Men's Podium: Ondra, Schubert, Hojer.  © Eddie Fowke/IFSC
Men's Podium: Ondra, Schubert, Hojer.
© Eddie Fowke/IFSC

In the men's final, Adam Ondra (CZE) seemed on track for the win, flashing the first three boulders and requiring a zone in 4 attempts or fewer to take the win. The boulder featured a series of dynamic coordination moves on steep ground, which the commentary team expected to be straightforward for Ondra. Jan Hojer (GER) wowed his home crowd with an impressive flash after an otherwise seemingly frustrating round in which he struggled to find his feet. Suspense built up as Ondra failed to link the moves and reach the zone, missing a potential heel-hook method that Jakob Schubert (AUT) had employed to top on his second attempt. The tables turned and Jakob took the victory ahead of Ondra, providing a thrilling finale to the men's event (An interesting piece of trivia: due to the number of zones attained now taking priority over attempts to tops, Schubert won, but based on the old rules where attempts to tops took precedence over zones, Ondra would have won.) Hojer's final flash bumped him up into 3rd place. Alexei Rubtsov (RUS) placed 4th, Anze Peharc (SLO) 5th and Jongwon Chon (KOR) 6th.

Women's podium Munich 2019: Gibert, Garnbret and Krampl.  © Eddie Fowke/IFSC
Women's podium Munich 2019: Gibert, Garnbret and Krampl.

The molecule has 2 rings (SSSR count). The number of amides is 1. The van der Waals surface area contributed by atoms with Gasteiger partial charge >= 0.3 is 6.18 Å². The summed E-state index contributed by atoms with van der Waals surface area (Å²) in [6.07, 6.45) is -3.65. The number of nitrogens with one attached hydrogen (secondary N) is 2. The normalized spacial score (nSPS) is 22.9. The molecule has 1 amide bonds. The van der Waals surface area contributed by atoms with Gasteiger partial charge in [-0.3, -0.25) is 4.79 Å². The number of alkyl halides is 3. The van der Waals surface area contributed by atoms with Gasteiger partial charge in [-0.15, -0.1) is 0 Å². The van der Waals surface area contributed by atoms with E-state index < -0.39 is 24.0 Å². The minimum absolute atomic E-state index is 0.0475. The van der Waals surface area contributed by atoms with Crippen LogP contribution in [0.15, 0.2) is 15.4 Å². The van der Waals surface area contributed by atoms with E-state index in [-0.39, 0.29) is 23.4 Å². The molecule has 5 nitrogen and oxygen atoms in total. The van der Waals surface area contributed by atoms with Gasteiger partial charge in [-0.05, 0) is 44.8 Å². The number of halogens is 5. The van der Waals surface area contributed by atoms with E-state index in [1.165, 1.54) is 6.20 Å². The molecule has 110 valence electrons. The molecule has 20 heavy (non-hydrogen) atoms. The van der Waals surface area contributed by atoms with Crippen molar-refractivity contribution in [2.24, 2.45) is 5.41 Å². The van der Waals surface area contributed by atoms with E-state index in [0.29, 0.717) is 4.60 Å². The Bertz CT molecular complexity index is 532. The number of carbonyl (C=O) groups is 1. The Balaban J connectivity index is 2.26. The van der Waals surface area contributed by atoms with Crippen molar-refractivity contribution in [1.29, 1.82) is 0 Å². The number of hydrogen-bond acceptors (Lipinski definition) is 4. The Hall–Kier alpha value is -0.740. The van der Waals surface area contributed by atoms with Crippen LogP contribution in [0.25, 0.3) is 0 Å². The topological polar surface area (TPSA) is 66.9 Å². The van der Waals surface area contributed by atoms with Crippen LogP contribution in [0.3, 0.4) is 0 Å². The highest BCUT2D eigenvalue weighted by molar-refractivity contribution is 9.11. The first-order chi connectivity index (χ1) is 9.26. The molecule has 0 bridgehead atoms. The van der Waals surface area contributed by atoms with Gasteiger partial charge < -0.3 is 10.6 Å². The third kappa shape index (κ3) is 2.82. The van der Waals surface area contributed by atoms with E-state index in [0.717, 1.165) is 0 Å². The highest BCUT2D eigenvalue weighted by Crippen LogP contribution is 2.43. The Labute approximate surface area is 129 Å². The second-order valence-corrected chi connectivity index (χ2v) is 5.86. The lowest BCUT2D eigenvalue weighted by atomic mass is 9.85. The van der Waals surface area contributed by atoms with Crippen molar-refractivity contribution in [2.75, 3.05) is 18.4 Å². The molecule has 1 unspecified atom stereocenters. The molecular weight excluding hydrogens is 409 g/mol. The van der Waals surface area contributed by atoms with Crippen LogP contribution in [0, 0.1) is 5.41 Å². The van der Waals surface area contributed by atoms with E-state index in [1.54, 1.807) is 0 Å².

© Eddie Fowke/IFSC

With Shauna Coxsey, Akiyo Noguchi (JPN), Miho Nonaka (JPN) and Petra Klingler (SUI) absent from the women's event, the finals welcomed some first-time finalists. Mia Krampl (SLO) persevered in her first ever final with a niggling knee injury, which clearly caused some discomfort, but she managed to place 3rd after a gutsy performance including a figure-four on problem 4. Ievgeniia Kazbekova (UKR) - daughter of former competition climbing stars Natalia Perlova and Serik Kazbekov - made her first boulder final and finished in 5th place. Janja Garnbret flashed three boulders and required just two attempts on boulder 2 to take her third consecutive win of the Munich round. Garnbret has not only secured the overall World Cup title in bouldering after 5 consecutive wins, but she has also completed an incredible 62 out of the 65 boulders that she has been faced with across all rounds of the series so far. When asked whether she felt pressure to achieve a record 6th win for a clean sweep in Vail next month, she replied to Charlie Boscoe, IFSC commentator: 'Yes of course, now that I also won Munich too! Vail will be really hard but I'm looking forward to it.' Garnbret has never reached finals in Vail, having placed 7th in 2017 - the only time in her IFSC career that she has not made a boulder final.